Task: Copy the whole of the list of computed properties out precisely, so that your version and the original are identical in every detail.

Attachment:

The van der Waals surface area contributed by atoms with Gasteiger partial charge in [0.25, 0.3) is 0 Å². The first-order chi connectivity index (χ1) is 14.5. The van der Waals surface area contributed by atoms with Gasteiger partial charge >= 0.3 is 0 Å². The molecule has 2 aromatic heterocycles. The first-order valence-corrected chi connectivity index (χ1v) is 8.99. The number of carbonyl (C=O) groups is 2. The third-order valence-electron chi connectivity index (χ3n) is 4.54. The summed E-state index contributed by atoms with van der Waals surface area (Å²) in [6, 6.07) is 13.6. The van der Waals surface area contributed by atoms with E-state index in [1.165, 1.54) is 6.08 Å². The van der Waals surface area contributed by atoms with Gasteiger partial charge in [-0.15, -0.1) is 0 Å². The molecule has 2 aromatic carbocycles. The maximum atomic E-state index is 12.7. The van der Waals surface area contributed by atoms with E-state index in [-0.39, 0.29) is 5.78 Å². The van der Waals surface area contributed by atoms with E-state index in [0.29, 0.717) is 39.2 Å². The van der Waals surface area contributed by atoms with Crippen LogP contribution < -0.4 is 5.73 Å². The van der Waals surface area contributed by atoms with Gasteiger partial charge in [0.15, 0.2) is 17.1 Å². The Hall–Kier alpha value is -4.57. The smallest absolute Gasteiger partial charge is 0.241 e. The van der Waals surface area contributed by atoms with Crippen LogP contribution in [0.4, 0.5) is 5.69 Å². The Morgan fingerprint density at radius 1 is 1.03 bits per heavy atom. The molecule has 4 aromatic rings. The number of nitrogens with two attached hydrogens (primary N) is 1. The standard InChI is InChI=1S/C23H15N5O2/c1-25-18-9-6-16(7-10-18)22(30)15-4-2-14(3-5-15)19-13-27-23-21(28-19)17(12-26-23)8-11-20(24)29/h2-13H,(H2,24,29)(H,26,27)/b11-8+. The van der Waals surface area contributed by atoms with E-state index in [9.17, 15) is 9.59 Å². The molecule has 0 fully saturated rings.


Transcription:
The van der Waals surface area contributed by atoms with Gasteiger partial charge in [0.25, 0.3) is 0 Å². The first-order chi connectivity index (χ1) is 14.5. The van der Waals surface area contributed by atoms with Gasteiger partial charge >= 0.3 is 0 Å². The molecule has 2 aromatic heterocycles. The first-order valence-corrected chi connectivity index (χ1v) is 8.99. The number of carbonyl (C=O) groups is 2. The third-order valence-electron chi connectivity index (χ3n) is 4.54. The summed E-state index contributed by atoms with van der Waals surface area (Å²) in [6, 6.07) is 13.6. The van der Waals surface area contributed by atoms with E-state index in [1.165, 1.54) is 6.08 Å². The van der Waals surface area contributed by atoms with Gasteiger partial charge in [-0.15, -0.1) is 0 Å². The molecule has 2 aromatic carbocycles. The maximum atomic E-state index is 12.7. The van der Waals surface area contributed by atoms with E-state index in [-0.39, 0.29) is 5.78 Å². The van der Waals surface area contributed by atoms with E-state index in [0.29, 0.717) is 39.2 Å². The van der Waals surface area contributed by atoms with Crippen LogP contribution < -0.4 is 5.73 Å². The van der Waals surface area contributed by atoms with Gasteiger partial charge in [0.15, 0.2) is 17.1 Å². The Hall–Kier alpha value is -4.57. The smallest absolute Gasteiger partial charge is 0.241 e. The van der Waals surface area contributed by atoms with Crippen LogP contribution in [0.4, 0.5) is 5.69 Å². The Morgan fingerprint density at radius 1 is 1.03 bits per heavy atom. The molecule has 4 aromatic rings. The number of nitrogens with two attached hydrogens (primary N) is 1. The standard InChI is InChI=1S/C23H15N5O2/c1-25-18-9-6-16(7-10-18)22(30)15-4-2-14(3-5-15)19-13-27-23-21(28-19)17(12-26-23)8-11-20(24)29/h2-13H,(H2,24,29)(H,26,27)/b11-8+. The van der Waals surface area contributed by atoms with E-state index in [9.17, 15) is 9.59 Å². The molecule has 0 fully saturated rings.